Most people don’t mind a boss who is strict, demanding, and quick to offer (not always positive) feedback, as long as he or she treats every employee fairly.

(Great bosses treat each employee differently while treating every employee fairly. There’s a big difference.)

Exceptional bosses know the key to showing employees consistency and fairness is communication: The more employees understand why a decision was made, the less likely they are to assume unfair treatment or favoritism.

8. Private criticism

No employee is perfect. Every employee needs constructive feedback. Every employee deserves constructive feedback. Good bosses give that feedback.

Great bosses always do it in private.

9. Public praise

Every employee–even a relatively poor performer–does something well. Every employee deserves praise and appreciation. It’s easy to recognize some of your best employees because they’re consistently doing awesome things. (Maybe consistent recognition is a reason they’re your best employees? Something to think about.)

You might have to work hard to find reasons to recognize an employee who simply meets standards, but that’s OK: A few words of recognition–especially public recognition–may be the nudge an average performer needs to start becoming a great performer.

10. A chance for a meaningful future

Every job should have the potential to lead to greater things. Exceptional bosses take the time to develop employees for the jobs they someday hope to land, even if the jobs are with another company.

How can you know what an employee hopes to do someday? Ask.

Employees will only care about your business after you first show you care about them. One of the best ways to do so is to show that while you certainly have hopes for your company’s future, you also have hopes for your employees’ futures.

Taken from http://www.inc.com/


10 Things Bosses Never Tell Employees, But Should

By Jeff Haden

Even if you’re an exceptional boss — and here’s how to tell if you’re an exceptional boss –there’s a lot you don’t know about your employees.

There’s also a lot employees don’t know about you.

Here are a few things bosses wish they could say to their employees… but never do:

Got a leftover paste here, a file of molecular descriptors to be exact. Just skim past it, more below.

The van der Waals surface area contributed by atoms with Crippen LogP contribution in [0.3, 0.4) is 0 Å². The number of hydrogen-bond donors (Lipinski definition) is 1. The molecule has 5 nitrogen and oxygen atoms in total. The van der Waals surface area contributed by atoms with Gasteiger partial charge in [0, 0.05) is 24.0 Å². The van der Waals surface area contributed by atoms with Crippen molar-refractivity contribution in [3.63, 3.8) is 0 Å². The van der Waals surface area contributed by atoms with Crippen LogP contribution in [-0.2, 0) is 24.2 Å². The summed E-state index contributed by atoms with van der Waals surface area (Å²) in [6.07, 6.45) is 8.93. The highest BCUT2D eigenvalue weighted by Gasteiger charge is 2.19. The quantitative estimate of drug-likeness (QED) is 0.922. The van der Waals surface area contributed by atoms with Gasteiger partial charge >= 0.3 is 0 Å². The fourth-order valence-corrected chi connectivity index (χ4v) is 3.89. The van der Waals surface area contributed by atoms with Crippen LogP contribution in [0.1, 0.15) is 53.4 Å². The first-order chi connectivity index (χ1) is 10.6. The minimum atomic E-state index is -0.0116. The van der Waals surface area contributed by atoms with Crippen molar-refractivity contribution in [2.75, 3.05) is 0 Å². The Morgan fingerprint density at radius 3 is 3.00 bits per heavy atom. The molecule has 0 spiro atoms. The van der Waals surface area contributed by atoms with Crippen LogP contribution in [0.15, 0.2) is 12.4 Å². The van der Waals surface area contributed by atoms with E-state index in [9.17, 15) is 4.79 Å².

1. “I really do care whether you like me.”

I want you to like me. When I come off like a hard-ass who doesn’t care about your opinions, it’s mostly because I’m insecure or uncertain of my authority.

If I’m the owner, my business is an extension of myself. If I’m your boss, the company is at least partly an extension of myself. So I want you to like your job.

And I definitely want you to like me— whether it seems like it or not.

2. “I don’t think I know everything.”

A few people stepped in, without being asked, and made a huge difference in my professional life. I will always be grateful to them.

So I don’t offer you advice because I think I’m all knowing or all-powerful. I see something special in you, and I’m repaying the debt I owe to the people who helped me.

3. “I like when you’re having fun.”

You don’t have to lower your voice and pretend to be working really hard when I walk by. I know it’s possible to perform at a high level and have a little fun at the same time. Before I started acting all serious, I used to work that way, too.

When you enjoy what you do it makes me feel a little better about our company and about myself.

I get to feel like I’m part of something more than just a business.

4. “I really would like to pay you more.”

I would love to be the employer of choice in our area. But I can’t, mostly due to financial constraints. And if I own the business, the financial risk I’m taking deserves a reasonable return. (If I go out of business tomorrow, you lose your job. That’s terrible, I know. But I lose my business, my investment, my credit, my house… I might lose everything.)

Someday, if you become a boss – or especially if you start your own business – I promise you’ll understand.

5. “I hope you work here forever.”

Job-hopping may be a fact of business life, but as a boss it’s a fact of business life I hate. I don’t see you as a disposable part. When you leave, it hurts. A part of me feels like I’ve failed.